Single family or multiplex

5 Replies

Hi! I have just purchased my first property. It's a 3 bedroom 1 bath in Drexel Park, PA. This area has high taxes but I'm happy so far with the numbers. We have good, clean tenants and I clear $450 each month after all expenses (I put 25K down in case, rest is mortgage). Now I'm looking for a second property and I'm torn. It would be very easy to repeat this again in the same area. However, because of the high taxes on this single family, I've been looking at places with 2-4 units in neighboring towns. I can't seem to find anything that would create the same cashflow compared to what I would have to put down in cash. Some books and people advise against single families.. but others say the exact opposite. Would love to get some feedback from this group. Thanks!

Updated 20 days ago

I meant Drexel Hill. Typo

@Adam H.

Try my hometown of Allentown, PA out (the neighboring town of Bethlehem, PA is good too). The property taxes are pretty low and the houses in the downtown area are relatively cheap. The only caveat is that the downtown area, to some people, is considered "the ghetto". To each his own, I have lived in Brooklyn, NY almost all my life (even during the crack era 90's) so downtown Allentown is mild compared to my experiences in Brooklyn.

I had the same concerns when it came to buying single family houses: 1. What if the tenant does not pay, then I am SOL 2. At least with Multi-family I have more than one tenant paying my mortgage. 3. I may not get enough for rent on a single family 4. What if it takes a long time to find a tenant when there is a turnover?

All those concerns were quickly squelched when I was forced to get a single family due to the heavy competitive Multi-family market in Allentown. I quickly found out that: 1. Many tenants ARE looking for a SFH 2. If you place your rental ad on Facebook Marketplace or Craigslist prepare to have you phone ringing non-stop for inquiries about your place 3. As long as you have these amenities in your rental (washer, dryer, parking space, 3 or more bedrooms) you won't have a hard time finding tenants 4. As long as you do your due diligence in screening your tenant very well, you will not have that much problem getting paid on time.

Hope this helps, and happy investing

Multi unit investors will tell you to invest in multi units, SFH investors will tell you to invest in SFHs. Stock market investors will tell you to invest in the stock market.

What you invest in is a personal decision.

I am a multi unit investor. I believe SFHs are high risk and low cash flow. The market is driven by home buyers not investors. When the market turns you lose your equity. I am a cash flow investor and must be in control of my own investments not the home buying public.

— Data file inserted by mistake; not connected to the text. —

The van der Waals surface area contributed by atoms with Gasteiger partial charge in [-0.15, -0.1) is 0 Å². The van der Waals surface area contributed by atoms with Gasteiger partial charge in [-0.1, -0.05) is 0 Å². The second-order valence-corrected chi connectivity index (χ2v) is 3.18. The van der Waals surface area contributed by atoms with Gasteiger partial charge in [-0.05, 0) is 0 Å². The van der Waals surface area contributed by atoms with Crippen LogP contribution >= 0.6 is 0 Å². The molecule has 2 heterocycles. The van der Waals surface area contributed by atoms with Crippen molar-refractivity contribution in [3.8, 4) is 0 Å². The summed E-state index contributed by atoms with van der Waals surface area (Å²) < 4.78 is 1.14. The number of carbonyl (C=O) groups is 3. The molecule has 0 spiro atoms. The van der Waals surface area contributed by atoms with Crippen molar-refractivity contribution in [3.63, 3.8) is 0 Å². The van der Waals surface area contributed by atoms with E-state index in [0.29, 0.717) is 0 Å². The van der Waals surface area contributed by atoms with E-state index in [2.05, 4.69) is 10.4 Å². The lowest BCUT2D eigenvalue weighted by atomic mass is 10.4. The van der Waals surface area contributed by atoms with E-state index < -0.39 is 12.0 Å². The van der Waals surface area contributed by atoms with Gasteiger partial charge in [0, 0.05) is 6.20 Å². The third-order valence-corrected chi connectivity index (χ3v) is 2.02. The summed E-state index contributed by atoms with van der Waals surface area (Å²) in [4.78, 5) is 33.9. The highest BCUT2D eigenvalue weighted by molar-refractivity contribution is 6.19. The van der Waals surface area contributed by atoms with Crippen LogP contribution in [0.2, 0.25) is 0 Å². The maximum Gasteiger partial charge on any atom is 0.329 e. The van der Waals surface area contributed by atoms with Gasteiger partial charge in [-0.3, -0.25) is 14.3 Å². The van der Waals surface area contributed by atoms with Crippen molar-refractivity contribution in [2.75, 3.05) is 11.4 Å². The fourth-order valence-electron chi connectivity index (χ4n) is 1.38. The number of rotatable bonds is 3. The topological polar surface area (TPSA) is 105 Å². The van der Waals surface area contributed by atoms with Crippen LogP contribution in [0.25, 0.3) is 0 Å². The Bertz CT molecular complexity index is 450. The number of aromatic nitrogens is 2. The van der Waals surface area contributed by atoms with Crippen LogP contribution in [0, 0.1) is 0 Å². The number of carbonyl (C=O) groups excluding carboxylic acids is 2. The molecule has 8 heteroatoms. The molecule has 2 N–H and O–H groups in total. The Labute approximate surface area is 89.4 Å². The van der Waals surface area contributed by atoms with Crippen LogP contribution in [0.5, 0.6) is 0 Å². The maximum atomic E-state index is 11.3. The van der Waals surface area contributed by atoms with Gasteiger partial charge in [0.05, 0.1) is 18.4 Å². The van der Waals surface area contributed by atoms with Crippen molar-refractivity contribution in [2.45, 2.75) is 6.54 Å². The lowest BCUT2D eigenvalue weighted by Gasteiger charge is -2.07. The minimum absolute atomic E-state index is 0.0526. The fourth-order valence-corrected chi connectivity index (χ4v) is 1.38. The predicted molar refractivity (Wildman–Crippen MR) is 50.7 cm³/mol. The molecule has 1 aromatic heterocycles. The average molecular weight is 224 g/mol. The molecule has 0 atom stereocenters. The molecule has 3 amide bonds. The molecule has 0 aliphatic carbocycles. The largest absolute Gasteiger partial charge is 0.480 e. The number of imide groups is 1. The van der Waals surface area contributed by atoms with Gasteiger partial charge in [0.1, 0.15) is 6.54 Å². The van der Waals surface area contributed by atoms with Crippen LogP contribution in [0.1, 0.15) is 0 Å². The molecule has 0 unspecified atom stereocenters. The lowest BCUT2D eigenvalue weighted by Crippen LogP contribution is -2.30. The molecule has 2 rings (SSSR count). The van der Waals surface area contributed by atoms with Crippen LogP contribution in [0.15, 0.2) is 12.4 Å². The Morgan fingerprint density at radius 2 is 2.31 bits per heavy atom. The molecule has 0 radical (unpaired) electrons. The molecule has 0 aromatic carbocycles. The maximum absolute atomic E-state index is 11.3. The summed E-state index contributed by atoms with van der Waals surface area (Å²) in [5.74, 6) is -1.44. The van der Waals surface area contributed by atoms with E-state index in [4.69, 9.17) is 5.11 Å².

You make your profit when you buy, and there are price points that will make SFHs and multi-family homes equally profitable. If you can buy four SFHs that bring in $250 per month in cash flow, or one 4-unit that brings in $1,000 per month in cash flow, in the end you will be equally successful. Yes, bigger properties will get you economies of scale. However, you generally will see lower Cap rates as the building size increases. I have SFHs as well as multi family properties (2-8 unit) in my portfolio... my SFHs have been just as profitable, making 20%+ cash on cash each year.

I'll agree with @Brian Adzadi  and @Thomas S. . Overall, I think people invest with what they are comfortable with. You can be just as successful with a portfolio of SFHs, a couple of multi-family properties, or a combination of both- but go pick out what is best for your market and crush it!

I personally prefer multi-family because of the economy of scale and the spread of risk. We started with single families and just closed on the first multi-family. We are trying to BRRRR the property and the good thing about having multi family is that we can keep getting the rental income while renovating one unit at a time. The down side is that multi family properties have got really hot in almost every market, and the cap rate has been squeezed a lot.

Stephen Kunen, Attorney

@Adam H. I like commerical multifamily so I get a value increase through raising rent (over time) and I don’t need the dirt to increase in value. That said, I don’t invest in San Diego (where I live) so I like that “forced appreciation” aspect. But it comes with a commerical mortgage which doesn’t make me super happy so there’s a trade-off. And that’s the key: there’s usually a trade-off when looking at real estate! My “right answer” won’t be yours because my trade-off comforts won’t be yours. 🤷🏻‍♂️

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